I just returned from a trip out east visiting old friends and mentors at my MFA program. I also toured the Mark Twain House in Hartford, Connecticut. I’ve struggled this summer with my writing, or rather, my inability to sit at the desk and make anything worthwhile happen. After near misses and big rejections, though there have been some acceptances and publications too, I’ve lost confidence and am having trouble finding that spark to light the way forward.
While chatting with some of my writing mentors, people I admire greatly, and who by industry standards are measured as successes, I found myself most drawn to their talk of failure. One said he had not had a book accepted since 2008 though he has completed and submitted books to his agent. Another has labored through revision after revision, year after year, to finally celebrate the release of her new title in 2016. What I’m learning is this is the writer’s life. The exceptions, those who flaunt a new title every year, are just that, exceptions. Most writers, very good writers, slog through the trenches each day with no promise to hold them other than that they will do the work.
On the tour of Twain’s house in Hartford, the guide made sure to point out that the money that bought the house, furnished the house, and paid the bills was mainly available because Clemens married well. Though Twain, the pseudonym for the rambler, Samuel Clemens, is one of America’s most beloved, enduring authors, it wasn’t his books that made him the most money during his lifetime, but rather his ability to “lecture” stand-up style on topics of the day. Just like most of the writers I know, Twain had to be creative in a variety of ways to make ends meet. He wasn’t always successful and brilliant. Standing in his writing/playing pool room where he once smoked cheap stogies, wrote his stories, and entertained nightly, I was drawn to the simple wooden bins along one wall where he put the work that wasn’t working yet, letting it stew for a while in the smoke and heat. One of those books that had to wait until the writer and the world was ready for it was Huckleberry Finn.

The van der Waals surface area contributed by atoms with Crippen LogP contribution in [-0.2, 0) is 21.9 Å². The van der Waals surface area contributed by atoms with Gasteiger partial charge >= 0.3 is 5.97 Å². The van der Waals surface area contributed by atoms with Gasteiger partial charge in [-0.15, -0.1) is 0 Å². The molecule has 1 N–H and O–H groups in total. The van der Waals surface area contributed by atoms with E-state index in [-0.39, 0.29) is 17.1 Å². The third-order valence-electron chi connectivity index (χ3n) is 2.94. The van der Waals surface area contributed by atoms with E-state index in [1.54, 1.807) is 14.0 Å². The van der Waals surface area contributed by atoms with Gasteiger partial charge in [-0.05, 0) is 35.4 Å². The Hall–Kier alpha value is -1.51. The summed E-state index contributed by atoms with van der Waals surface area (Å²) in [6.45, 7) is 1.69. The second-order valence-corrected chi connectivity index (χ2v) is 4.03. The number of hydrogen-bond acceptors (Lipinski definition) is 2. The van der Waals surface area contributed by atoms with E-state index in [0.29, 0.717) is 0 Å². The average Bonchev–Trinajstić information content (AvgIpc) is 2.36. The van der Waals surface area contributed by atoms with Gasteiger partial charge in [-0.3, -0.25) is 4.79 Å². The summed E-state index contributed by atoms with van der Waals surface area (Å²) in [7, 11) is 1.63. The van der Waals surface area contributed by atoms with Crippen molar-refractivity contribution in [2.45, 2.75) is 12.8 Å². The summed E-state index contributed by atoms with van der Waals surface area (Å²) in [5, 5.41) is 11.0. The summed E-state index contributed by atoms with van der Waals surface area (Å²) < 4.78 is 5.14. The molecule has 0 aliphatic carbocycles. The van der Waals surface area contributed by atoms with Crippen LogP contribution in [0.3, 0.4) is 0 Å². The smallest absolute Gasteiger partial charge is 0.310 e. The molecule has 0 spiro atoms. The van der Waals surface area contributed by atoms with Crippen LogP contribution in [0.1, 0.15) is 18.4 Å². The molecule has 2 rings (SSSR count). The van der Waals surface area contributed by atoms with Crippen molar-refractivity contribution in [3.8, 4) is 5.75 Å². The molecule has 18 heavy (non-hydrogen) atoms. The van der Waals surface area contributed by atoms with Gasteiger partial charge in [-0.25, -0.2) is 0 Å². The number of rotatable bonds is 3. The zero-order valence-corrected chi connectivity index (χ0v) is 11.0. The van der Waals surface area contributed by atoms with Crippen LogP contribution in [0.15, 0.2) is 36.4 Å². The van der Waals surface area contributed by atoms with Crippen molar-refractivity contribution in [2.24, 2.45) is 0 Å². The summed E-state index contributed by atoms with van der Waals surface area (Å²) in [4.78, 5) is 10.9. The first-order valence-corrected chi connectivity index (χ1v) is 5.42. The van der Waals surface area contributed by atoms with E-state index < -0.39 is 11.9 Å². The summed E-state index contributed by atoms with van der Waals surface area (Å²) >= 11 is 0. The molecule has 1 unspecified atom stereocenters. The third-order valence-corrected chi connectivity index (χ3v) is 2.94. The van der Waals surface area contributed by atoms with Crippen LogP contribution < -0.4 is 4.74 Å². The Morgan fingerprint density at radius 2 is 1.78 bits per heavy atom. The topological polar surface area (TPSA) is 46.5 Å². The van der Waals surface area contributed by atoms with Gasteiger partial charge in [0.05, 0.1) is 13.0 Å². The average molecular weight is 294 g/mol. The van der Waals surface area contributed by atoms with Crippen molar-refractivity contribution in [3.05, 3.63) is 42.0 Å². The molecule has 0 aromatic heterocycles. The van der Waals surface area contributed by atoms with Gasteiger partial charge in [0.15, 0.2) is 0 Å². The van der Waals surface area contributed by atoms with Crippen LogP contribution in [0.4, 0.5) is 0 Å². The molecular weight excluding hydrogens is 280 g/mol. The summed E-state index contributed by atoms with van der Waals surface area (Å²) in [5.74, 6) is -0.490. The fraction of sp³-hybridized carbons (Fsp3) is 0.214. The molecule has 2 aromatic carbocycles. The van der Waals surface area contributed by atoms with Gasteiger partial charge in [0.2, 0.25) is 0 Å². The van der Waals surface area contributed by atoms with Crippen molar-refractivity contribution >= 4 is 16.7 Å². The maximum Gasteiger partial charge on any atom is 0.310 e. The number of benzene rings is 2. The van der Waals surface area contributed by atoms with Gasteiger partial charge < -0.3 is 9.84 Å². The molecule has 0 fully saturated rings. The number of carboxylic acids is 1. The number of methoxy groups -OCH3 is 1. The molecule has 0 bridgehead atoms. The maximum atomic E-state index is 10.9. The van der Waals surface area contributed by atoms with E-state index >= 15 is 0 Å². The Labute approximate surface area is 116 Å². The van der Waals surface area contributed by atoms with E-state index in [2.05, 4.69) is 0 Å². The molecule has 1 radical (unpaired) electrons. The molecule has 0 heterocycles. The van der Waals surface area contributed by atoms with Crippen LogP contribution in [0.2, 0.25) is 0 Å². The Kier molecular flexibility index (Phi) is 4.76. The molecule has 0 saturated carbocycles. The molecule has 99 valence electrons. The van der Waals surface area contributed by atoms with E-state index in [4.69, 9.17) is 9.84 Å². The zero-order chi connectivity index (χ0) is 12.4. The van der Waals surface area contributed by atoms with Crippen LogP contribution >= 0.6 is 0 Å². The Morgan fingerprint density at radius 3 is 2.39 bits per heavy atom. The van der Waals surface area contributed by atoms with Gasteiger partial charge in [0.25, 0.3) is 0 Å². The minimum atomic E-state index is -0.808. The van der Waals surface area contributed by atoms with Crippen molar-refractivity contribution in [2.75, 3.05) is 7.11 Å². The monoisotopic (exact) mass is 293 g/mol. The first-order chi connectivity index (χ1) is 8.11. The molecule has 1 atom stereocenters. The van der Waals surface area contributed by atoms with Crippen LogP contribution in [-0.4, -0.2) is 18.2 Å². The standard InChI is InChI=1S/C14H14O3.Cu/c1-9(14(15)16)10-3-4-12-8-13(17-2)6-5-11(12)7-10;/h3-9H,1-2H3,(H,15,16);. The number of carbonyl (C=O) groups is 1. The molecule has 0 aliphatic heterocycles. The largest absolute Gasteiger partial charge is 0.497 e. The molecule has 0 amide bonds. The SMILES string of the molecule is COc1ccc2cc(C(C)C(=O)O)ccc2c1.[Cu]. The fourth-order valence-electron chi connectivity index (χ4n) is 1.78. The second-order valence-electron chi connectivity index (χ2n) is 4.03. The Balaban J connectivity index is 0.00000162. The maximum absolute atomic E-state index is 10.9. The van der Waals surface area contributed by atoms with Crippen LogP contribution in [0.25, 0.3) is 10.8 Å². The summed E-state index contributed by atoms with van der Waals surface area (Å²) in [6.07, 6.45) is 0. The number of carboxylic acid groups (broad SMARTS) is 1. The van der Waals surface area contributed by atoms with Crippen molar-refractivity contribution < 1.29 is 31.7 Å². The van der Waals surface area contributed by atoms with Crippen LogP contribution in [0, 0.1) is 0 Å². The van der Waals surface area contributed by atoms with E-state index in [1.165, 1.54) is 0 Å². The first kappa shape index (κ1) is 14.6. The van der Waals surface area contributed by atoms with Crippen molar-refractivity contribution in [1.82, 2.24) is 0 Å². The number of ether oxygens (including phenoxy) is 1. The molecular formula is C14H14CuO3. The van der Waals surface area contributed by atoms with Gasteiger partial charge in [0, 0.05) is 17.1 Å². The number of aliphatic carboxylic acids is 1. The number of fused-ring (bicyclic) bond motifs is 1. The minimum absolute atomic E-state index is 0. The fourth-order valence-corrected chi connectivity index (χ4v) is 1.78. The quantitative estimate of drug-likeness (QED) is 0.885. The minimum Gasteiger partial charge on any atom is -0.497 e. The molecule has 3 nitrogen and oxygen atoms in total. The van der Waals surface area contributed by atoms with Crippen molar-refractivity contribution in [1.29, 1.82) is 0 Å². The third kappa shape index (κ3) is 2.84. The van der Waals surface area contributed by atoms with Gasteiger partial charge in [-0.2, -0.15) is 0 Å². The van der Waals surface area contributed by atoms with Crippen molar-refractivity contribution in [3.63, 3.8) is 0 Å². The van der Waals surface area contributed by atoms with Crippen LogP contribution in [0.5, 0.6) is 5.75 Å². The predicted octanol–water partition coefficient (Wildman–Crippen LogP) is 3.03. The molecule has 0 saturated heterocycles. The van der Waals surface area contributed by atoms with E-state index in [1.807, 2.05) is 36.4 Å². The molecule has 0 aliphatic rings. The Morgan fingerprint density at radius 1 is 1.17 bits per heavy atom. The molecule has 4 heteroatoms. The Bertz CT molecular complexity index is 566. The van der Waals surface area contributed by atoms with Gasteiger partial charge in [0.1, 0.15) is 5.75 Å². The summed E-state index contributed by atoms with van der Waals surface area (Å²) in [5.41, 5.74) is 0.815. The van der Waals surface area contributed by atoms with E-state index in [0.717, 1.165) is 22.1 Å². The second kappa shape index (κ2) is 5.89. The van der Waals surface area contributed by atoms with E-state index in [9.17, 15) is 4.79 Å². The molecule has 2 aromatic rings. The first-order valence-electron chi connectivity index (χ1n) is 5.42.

What I’m finding as a writer, and as a person in general, is that knowing how to edit and edit well is important. Sometimes it’s relationships. Sometimes it’s locations. Sometimes it’s the work itself. If people aren’t helping to refill the well, if the place I’m in isn’t inspiring me, if the writing isn’t working, what can I do to fix these things? Should I cut ties? Move? Throw the work out and try something new? Or should I sit tight and let the “smoke and heat” do their job?
As I struggle this summer to fill pages with fresh ideas and reinvigorate older work, it is often easiest to think I need to give up entirely, or to edit my writer self. Maybe take up knitting? Or write flashier, shinier, trendier? Vampire mermaids in space? But wait. Is that really what I’m here to do?
It’s still a good picture, but did we lose something by being self-conscious? Did we lose that spark that makes us who we are? We are in our fifties. We do wear years on our faces. But we are beautiful, creative souls, just the same.
So here’s the thing. Sometimes we have to edit. Sometimes we have to wait. Sometimes we have to move on.
And sometimes we have to trust our unique, spontaneous, beautiful souls to figure out how to survive until everything falls into place again.